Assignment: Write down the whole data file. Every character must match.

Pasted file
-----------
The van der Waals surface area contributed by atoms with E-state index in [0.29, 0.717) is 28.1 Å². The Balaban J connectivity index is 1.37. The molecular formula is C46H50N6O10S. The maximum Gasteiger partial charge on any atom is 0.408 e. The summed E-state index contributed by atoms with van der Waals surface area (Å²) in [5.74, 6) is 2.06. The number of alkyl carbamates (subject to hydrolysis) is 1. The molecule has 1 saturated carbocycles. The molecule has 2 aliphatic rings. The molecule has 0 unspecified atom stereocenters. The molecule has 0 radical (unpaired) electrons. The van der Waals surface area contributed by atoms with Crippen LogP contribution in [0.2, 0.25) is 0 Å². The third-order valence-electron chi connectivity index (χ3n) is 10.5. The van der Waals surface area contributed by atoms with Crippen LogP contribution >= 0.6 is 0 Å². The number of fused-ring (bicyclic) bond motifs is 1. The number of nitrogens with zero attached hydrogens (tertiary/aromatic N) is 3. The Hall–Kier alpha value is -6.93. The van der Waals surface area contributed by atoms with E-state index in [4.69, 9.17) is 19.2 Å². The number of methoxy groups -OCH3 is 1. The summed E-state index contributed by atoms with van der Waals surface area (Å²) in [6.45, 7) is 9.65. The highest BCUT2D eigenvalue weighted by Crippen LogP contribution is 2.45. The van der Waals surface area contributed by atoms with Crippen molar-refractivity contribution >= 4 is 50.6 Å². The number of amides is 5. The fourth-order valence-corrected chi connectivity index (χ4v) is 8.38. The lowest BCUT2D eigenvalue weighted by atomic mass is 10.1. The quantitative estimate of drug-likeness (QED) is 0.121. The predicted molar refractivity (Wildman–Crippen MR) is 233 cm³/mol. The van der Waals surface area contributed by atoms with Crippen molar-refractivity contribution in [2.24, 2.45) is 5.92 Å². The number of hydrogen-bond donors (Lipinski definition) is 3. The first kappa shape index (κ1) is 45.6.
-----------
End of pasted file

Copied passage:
The van der Waals surface area contributed by atoms with E-state index in [0.29, 0.717) is 28.1 Å². The Balaban J connectivity index is 1.37. The molecular formula is C46H50N6O10S. The maximum Gasteiger partial charge on any atom is 0.408 e. The summed E-state index contributed by atoms with van der Waals surface area (Å²) in [5.74, 6) is 2.06. The number of alkyl carbamates (subject to hydrolysis) is 1. The molecule has 1 saturated carbocycles. The molecule has 2 aliphatic rings. The molecule has 0 unspecified atom stereocenters. The molecule has 0 radical (unpaired) electrons. The van der Waals surface area contributed by atoms with Crippen LogP contribution in [0.2, 0.25) is 0 Å². The third-order valence-electron chi connectivity index (χ3n) is 10.5. The van der Waals surface area contributed by atoms with Crippen LogP contribution >= 0.6 is 0 Å². The number of fused-ring (bicyclic) bond motifs is 1. The number of nitrogens with zero attached hydrogens (tertiary/aromatic N) is 3. The Hall–Kier alpha value is -6.93. The van der Waals surface area contributed by atoms with E-state index in [4.69, 9.17) is 19.2 Å². The number of methoxy groups -OCH3 is 1. The summed E-state index contributed by atoms with van der Waals surface area (Å²) in [6.45, 7) is 9.65. The highest BCUT2D eigenvalue weighted by Crippen LogP contribution is 2.45. The van der Waals surface area contributed by atoms with Crippen molar-refractivity contribution >= 4 is 50.6 Å². The number of amides is 5. The fourth-order valence-corrected chi connectivity index (χ4v) is 8.38. The lowest BCUT2D eigenvalue weighted by atomic mass is 10.1. The quantitative estimate of drug-likeness (QED) is 0.121. The predicted molar refractivity (Wildman–Crippen MR) is 233 cm³/mol. The van der Waals surface area contributed by atoms with Crippen molar-refractivity contribution in [2.24, 2.45) is 5.92 Å². The number of hydrogen-bond donors (Lipinski definition) is 3. The first kappa shape index (κ1) is 45.6.